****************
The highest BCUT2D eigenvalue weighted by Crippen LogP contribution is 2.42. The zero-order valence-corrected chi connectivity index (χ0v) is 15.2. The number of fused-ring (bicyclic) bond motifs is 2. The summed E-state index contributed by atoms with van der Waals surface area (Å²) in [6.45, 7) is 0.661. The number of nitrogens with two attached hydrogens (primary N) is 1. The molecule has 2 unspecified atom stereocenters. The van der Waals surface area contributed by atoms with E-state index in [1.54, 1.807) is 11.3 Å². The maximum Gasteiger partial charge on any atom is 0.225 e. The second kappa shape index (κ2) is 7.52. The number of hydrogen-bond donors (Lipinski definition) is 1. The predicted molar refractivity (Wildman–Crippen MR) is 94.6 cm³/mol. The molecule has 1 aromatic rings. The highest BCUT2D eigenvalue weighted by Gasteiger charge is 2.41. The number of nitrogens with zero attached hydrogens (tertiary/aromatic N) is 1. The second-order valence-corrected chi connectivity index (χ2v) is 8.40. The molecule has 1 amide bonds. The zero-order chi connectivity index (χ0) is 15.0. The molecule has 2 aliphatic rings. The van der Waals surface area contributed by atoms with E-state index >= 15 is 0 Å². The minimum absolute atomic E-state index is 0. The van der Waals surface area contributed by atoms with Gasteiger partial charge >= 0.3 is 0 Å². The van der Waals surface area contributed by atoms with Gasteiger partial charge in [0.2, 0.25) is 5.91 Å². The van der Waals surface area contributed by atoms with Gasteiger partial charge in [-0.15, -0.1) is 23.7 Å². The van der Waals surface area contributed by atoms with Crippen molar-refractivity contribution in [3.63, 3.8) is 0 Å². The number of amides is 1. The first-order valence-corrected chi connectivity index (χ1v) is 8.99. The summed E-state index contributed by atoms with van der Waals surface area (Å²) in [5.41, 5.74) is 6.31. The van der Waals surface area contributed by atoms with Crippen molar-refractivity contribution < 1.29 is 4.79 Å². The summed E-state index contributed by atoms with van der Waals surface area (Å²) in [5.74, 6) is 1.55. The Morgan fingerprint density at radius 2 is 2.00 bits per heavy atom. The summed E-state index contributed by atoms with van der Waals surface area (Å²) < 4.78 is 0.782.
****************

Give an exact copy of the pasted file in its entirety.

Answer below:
The highest BCUT2D eigenvalue weighted by Crippen LogP contribution is 2.42. The zero-order valence-corrected chi connectivity index (χ0v) is 15.2. The number of fused-ring (bicyclic) bond motifs is 2. The summed E-state index contributed by atoms with van der Waals surface area (Å²) in [6.45, 7) is 0.661. The number of nitrogens with two attached hydrogens (primary N) is 1. The molecule has 2 unspecified atom stereocenters. The van der Waals surface area contributed by atoms with E-state index in [1.54, 1.807) is 11.3 Å². The maximum Gasteiger partial charge on any atom is 0.225 e. The second kappa shape index (κ2) is 7.52. The number of hydrogen-bond donors (Lipinski definition) is 1. The predicted molar refractivity (Wildman–Crippen MR) is 94.6 cm³/mol. The molecule has 1 aromatic rings. The highest BCUT2D eigenvalue weighted by Gasteiger charge is 2.41. The number of nitrogens with zero attached hydrogens (tertiary/aromatic N) is 1. The second-order valence-corrected chi connectivity index (χ2v) is 8.40. The molecule has 1 amide bonds. The zero-order chi connectivity index (χ0) is 15.0. The molecule has 2 aliphatic rings. The van der Waals surface area contributed by atoms with E-state index >= 15 is 0 Å². The minimum absolute atomic E-state index is 0. The van der Waals surface area contributed by atoms with Gasteiger partial charge >= 0.3 is 0 Å². The van der Waals surface area contributed by atoms with Gasteiger partial charge in [0.2, 0.25) is 5.91 Å². The van der Waals surface area contributed by atoms with Gasteiger partial charge in [-0.15, -0.1) is 23.7 Å². The van der Waals surface area contributed by atoms with Crippen molar-refractivity contribution in [3.63, 3.8) is 0 Å². The number of amides is 1. The first-order valence-corrected chi connectivity index (χ1v) is 8.99. The summed E-state index contributed by atoms with van der Waals surface area (Å²) in [5.41, 5.74) is 6.31. The van der Waals surface area contributed by atoms with Crippen molar-refractivity contribution < 1.29 is 4.79 Å². The summed E-state index contributed by atoms with van der Waals surface area (Å²) in [5.74, 6) is 1.55. The Morgan fingerprint density at radius 2 is 2.00 bits per heavy atom. The summed E-state index contributed by atoms with van der Waals surface area (Å²) < 4.78 is 0.782.